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Another approach to animated GIF in WPF, with transparency

By , 31 Oct 2008
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WpfAnimatedControlScreenshot.jpg

Introduction

In spite of reach support of animation in WPF, I have not found a quick and easy way to insert animated GIFs in a WPF application. After some searching in the net and analyzing the gathered information, I have assumed that every public available solution has one ore more of the following disadvantages:

  1. Use of unsafe code (yes, back to good old BitBlt!)
  2. Thread unsafe.
  3. No or incomplete support of WPF layout, stretching, zoom, etc.
  4. No support for transparency.
  5. Not supported in XAML.
  6. Impossible to use “embedded” resources (only external GIF files supported).
  7. Too complicated and “heavy” design (for example, browser control with dynamically generated content, etc.)

This article presents my trial to solve the problem, taking into account the above mentioned issues. Hope that a future version of the framework brings us such functionality by default.

How it works and design of the code

The main idea is just simple: extend the standard WPF Image control to accept animated GIF, split the GIF into frames, constructing BitmapSources from each frame and keeping them “inside”, then dynamically switching sources to simulate animation.

Let’s look a bit deeper in code: I have created a custom control AnimatedImage, based on the WPF Image control, with an additional Dependency Property AnimatedBitmap of type Bitmap. This saves the full functionality of the original WPF image like scaling, layout, events etc., and makes it easy to set everything directly from XAML. The custom routed event AnimatedBitmapChanged was registered to provide some extra initialization/cleanup during setting the source GIF, if necessary. Actually, the main functionality is concentrated in the following function:

private void UpdateAnimatedBitmap()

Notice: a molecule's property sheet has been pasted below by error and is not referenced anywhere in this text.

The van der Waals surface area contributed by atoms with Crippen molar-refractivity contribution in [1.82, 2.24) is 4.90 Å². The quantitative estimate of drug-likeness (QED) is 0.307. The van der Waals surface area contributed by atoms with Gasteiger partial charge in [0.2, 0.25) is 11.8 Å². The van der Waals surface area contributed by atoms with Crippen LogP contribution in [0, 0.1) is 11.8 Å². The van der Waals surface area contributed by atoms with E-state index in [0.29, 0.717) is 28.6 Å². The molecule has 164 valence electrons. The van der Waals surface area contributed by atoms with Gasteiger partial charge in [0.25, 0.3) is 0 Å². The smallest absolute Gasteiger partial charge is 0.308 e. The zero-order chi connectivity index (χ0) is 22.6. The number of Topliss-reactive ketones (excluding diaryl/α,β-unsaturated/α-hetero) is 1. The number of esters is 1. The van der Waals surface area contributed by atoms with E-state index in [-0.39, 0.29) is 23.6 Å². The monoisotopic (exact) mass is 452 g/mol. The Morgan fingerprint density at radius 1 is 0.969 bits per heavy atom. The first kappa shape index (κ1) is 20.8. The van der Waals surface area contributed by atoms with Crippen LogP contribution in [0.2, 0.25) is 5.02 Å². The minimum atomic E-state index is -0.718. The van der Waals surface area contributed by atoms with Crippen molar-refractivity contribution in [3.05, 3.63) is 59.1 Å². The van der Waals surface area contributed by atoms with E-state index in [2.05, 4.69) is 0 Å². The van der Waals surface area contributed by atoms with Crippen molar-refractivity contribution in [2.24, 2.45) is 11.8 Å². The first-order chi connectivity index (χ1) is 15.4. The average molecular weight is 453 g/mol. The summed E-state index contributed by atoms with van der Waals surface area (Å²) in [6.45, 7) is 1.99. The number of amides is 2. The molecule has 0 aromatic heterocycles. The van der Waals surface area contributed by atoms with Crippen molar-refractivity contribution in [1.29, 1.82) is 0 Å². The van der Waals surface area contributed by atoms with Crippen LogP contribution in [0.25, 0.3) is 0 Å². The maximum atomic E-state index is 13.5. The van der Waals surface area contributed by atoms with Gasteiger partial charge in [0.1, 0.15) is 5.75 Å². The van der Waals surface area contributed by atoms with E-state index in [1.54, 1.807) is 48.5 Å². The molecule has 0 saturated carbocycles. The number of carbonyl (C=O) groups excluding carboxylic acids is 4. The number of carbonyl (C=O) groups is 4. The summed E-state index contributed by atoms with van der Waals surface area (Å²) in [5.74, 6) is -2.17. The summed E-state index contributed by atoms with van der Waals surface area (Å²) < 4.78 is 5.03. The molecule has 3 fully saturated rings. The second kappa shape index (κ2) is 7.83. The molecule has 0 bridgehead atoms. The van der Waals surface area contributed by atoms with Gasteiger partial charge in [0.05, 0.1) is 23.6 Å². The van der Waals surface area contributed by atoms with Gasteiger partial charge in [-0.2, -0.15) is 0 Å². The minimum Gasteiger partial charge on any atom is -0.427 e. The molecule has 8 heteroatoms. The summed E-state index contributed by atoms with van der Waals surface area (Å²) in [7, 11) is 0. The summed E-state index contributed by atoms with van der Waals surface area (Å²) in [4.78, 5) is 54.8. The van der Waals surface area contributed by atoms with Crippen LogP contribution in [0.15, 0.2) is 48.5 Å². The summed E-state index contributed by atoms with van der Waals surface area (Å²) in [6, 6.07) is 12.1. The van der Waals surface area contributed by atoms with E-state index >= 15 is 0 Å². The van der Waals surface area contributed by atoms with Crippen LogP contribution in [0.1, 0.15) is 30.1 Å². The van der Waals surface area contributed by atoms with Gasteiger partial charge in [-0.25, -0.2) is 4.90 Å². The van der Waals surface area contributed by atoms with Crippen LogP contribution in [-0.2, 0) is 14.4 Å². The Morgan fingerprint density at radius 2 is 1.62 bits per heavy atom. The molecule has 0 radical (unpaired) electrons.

{
  int nTimeFrames = AnimatedBitmap.GetFrameCount
        (System.Drawing.Imaging.FrameDimension.Time);
  _nCurrentFrame = 0;
  if (nTimeFrames > 0)
  {
    _BitmapSources = new BitmapSource[nTimeFrames];
    for (int i = 0; i < nTimeFrames; i++)
    {
      AnimatedBitmap.SelectActiveFrame(
           System.Drawing.Imaging.FrameDimension.Time, i);
      Bitmap bitmap = new Bitmap(AnimatedBitmap);
      bitmap.MakeTransparent();
      _BitmapSources[i] = 
        System.Windows.Interop.Imaging.CreateBitmapSourceFromHBitmap(
         bitmap.GetHbitmap(),
         IntPtr.Zero,
         Int32Rect.Empty,
         System.Windows.Media.Imaging.BitmapSizeOptions.FromEmptyOptions());
     }
     StartAnimate();
   }
}

Here, the frames are retrieved from the source GIF, then each frame is made transparent, converted to a BitmapSource, and saved into an internal buffer. Finally, we call the StartAnimate() helper to start the animation process. For controlling animation, an internal ImageAnimator control is used, with the ChangeSource() callback, doing nothing but just switching the active source of the Image control and sending an update appearance request. The BeginInvoke used here is for thread safety.

private delegate void VoidDelegate();

private void OnFrameChanged(object o, EventArgs e)
{
  Dispatcher.BeginInvoke(DispatcherPriority.Render, 
        new VoidDelegate(delegate { ChangeSource(); }));
}

void ChangeSource()
{
  Source = _BitmapSources[_nCurrentFrame++];
  _nCurrentFrame = _nCurrentFrame % _BitmapSources.Length;
  ImageAnimator.UpdateFrames();
}

As I mentioned, there are also two helpers StartAnimate() and StopAnimate() and a property IsAnimating to give the basic control over the AnimatedImage.